: RCL Co-angler experience
05-07-2002, 05:05 AM
I just finished my first RCL Co-angler stint at Lake Sharpe. I had a great time, and I'd probably do it again, even though I didn't make the top 50. My question is this: What is the right way to approach the pro at the start about questions and suggestions? I bit my tongue all day long with my day one guy. I now wish I had at least asked if he wanted to absolutely make all the calls, or if he would entertain suggestions or ideas. Seems like he could just say no. As it was, we dragged 4 of the same pattern and color cranks, at the same depth and speed, for at least the first four hours. I know from sorry experience playing golf with my wife, that any suggestion made during the game is taken as criticism and second-guessing. It's even against our 'golf rules' to ask if it's OK to make a suggestion, because that implies that there is something wrong that needs fixed. All I know is that in my experience pulling cranks EVERY DAY YOU GO OUT you need to do some experimenting with style, size, color, depth, and speed. If you have yesterday's hot bait, you might put a couple of them on at different depths, and then two different ones to experiment with.
Maybe what I learned is that anyone with the time,money, and inclination to buy a boat and the gear can call themselves a pro. Maybe there needs to be a qualifier for regular RCL tournaments, too.
Or maybe I just needed to vent! I knew going in that it really is the luck of the draw.
By the way, day two went great, and I got to fish with a pro instead of a wannabe.
Thanks for reading the novel! Wallypedal
I'll bet if you had a nice limit of fish the first day that you wouldn't have had to vent! Remember one important thing "There is a lot worse things that can happen, than not catching fish!" Not everyone has good days always, if they did what fun would it be.
05-09-2002, 06:39 PM
My question is this: What is the right way to approach the pro at the start (when you're the co-angler) about questions and suggestions you would like to make during the course of the day?
05-24-2002, 08:57 PM
Only 1 way to learn.......ask. If you have an idea, share it. You will learn from how your pro responds. Be yourself and have fun. Nothing wrong with making suggestions.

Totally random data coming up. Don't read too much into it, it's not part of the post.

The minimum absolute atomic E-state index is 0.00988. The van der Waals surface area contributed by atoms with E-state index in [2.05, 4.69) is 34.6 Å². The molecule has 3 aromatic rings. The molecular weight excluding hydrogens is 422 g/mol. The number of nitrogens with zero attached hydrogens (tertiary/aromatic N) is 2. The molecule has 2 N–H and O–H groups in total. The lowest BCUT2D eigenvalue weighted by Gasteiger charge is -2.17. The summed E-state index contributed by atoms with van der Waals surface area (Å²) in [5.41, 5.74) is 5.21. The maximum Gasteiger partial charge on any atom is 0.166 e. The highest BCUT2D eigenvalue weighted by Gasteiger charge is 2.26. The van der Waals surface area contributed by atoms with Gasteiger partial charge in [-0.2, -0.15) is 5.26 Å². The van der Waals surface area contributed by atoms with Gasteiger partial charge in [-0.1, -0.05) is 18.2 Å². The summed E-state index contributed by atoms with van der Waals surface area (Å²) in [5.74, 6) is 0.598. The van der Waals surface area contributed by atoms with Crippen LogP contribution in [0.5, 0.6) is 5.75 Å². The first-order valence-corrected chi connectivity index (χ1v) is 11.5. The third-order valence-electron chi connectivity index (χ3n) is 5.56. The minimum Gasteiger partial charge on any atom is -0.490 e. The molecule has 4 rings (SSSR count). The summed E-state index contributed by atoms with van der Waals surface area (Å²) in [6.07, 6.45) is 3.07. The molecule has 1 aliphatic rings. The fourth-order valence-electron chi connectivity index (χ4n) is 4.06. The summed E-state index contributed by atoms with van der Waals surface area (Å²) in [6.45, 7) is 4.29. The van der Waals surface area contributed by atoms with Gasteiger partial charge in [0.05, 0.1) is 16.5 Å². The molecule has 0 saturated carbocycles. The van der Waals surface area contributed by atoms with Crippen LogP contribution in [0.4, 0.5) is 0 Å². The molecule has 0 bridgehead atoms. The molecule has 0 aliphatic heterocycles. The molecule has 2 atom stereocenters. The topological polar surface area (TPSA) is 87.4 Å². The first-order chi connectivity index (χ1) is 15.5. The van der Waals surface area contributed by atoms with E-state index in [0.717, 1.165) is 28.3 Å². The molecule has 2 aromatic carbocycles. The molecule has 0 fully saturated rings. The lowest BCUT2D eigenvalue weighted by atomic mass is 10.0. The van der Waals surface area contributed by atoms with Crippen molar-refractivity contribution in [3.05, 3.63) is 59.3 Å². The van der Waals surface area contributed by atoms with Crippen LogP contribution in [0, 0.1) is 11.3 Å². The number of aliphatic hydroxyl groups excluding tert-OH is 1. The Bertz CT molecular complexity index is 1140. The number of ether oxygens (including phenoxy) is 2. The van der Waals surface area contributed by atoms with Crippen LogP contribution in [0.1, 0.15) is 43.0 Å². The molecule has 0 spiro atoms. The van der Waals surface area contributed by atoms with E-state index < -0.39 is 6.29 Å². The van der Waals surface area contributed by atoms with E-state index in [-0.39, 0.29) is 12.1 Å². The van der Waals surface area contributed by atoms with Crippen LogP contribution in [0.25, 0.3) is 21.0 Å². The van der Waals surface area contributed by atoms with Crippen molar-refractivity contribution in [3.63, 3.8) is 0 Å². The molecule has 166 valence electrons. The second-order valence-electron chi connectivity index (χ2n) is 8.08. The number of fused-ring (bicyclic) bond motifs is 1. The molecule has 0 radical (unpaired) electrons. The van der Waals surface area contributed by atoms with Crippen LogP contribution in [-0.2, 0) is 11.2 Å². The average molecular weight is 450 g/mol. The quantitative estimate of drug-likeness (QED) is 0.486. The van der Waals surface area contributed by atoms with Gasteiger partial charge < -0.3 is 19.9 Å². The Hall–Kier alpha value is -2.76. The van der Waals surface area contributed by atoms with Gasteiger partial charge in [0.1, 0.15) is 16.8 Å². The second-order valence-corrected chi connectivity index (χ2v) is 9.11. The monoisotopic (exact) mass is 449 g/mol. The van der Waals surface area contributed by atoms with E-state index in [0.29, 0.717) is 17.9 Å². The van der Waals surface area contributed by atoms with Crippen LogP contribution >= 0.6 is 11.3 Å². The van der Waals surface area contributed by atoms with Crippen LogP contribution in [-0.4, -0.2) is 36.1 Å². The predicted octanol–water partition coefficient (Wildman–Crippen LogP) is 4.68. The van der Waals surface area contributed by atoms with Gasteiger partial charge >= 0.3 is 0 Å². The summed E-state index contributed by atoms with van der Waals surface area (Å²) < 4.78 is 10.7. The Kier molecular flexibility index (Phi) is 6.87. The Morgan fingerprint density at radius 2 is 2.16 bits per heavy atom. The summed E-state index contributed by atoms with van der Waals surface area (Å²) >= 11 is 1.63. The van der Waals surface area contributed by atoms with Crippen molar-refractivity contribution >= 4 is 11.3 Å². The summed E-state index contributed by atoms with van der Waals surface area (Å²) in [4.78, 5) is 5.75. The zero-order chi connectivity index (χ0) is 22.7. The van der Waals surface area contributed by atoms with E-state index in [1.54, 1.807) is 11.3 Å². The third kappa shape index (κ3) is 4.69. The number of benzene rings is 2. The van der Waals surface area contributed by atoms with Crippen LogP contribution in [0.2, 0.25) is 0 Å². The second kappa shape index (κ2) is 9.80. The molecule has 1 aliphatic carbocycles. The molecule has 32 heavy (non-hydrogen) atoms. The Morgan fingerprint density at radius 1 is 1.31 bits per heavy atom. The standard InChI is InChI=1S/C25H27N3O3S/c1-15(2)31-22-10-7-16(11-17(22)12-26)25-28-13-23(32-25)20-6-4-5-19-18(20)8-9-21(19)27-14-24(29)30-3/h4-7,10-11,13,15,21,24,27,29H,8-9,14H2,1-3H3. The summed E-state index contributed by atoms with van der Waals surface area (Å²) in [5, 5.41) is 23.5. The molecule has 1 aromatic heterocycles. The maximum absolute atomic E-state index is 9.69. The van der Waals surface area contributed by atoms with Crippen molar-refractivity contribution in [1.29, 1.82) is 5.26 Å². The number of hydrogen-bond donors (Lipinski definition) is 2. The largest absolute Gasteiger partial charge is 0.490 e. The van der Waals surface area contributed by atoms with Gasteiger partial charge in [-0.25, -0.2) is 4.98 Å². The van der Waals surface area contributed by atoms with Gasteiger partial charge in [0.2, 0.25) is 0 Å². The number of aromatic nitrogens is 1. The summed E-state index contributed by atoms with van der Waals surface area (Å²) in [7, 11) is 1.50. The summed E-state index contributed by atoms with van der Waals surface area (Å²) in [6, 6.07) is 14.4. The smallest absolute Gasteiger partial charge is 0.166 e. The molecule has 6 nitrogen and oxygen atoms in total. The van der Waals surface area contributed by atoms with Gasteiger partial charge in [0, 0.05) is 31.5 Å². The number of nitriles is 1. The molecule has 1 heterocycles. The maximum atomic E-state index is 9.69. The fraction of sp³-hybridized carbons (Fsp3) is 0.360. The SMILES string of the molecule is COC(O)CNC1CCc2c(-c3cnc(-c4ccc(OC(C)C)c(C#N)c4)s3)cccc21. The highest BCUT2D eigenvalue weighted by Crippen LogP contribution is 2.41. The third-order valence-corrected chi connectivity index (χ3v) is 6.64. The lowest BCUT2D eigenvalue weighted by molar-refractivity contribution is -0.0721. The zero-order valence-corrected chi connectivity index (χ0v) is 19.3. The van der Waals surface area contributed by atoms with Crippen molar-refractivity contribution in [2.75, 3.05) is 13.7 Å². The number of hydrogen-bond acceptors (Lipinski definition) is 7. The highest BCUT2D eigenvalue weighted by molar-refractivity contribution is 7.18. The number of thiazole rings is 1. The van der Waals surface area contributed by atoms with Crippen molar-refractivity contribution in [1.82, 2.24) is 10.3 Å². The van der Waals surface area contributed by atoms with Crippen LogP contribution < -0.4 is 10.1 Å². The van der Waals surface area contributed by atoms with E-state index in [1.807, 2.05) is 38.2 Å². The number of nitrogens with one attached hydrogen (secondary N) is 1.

05-29-2002, 08:57 PM
I understand where you are coming from. I was lucky enough to draw 2 partners that allowed me to converse with them as the days progressed, what fish to keep ect... Day 3, my pro was stuck in one area, no bites for 3 hours, I was getting nervous. I wanted to say lets try something else, but according to the rules, the Pros have control of the boat and all decisions. Luckily the fish turned on and we caught our six, not good enough for day 4, but at least I was fishing an extra day.
As far as approaching the Pro, I'm not sure how I would have handled your situation. I know when I'm out with my buddies "guiding" and things aren't going well, I like to hear their opinions on what we can do differently to catch fish.
I'm sure your Pro was as frustrated as you, but probably caught good fish prefishing and was determined to stick with this method. I may not agree with the Pros decision, but I will respect his decisions.
Good luck with any other tourneys you enter!!
06-03-2002, 06:57 PM
Thanks for the replies fellas. This thread has been out there since Lake Sharpe, so I've had a little time to think about it. In retrospect, I only wish I had asked if suggestions were wanted. He could have just said no. As much my fault as anything. I highly recommend the co-angler experience for anyone with the time, money, and inclination. I suggest keeping in mind:
1 -You get a free ride (the pro's boat & gear) for two days minimum. You might blank, but that happens sometimes when you hire a guide (that's why they call it fishing)
2- You can learn as much from a poor day as a good one.
3- 99.9% of the people are great. Unless you're a hermit by nature, the networking and resulting friendships are great.
4- Emotions can run high. Most of us are out there because we are competitive along with loving the sport. Those competitive juices can cloud your thinking sometimes. Think before you talk or write to forums!
5- If you can't stand not being "in control", don't go, or buy the gear and pay the fees so someone can whine about you!
Long Live RCL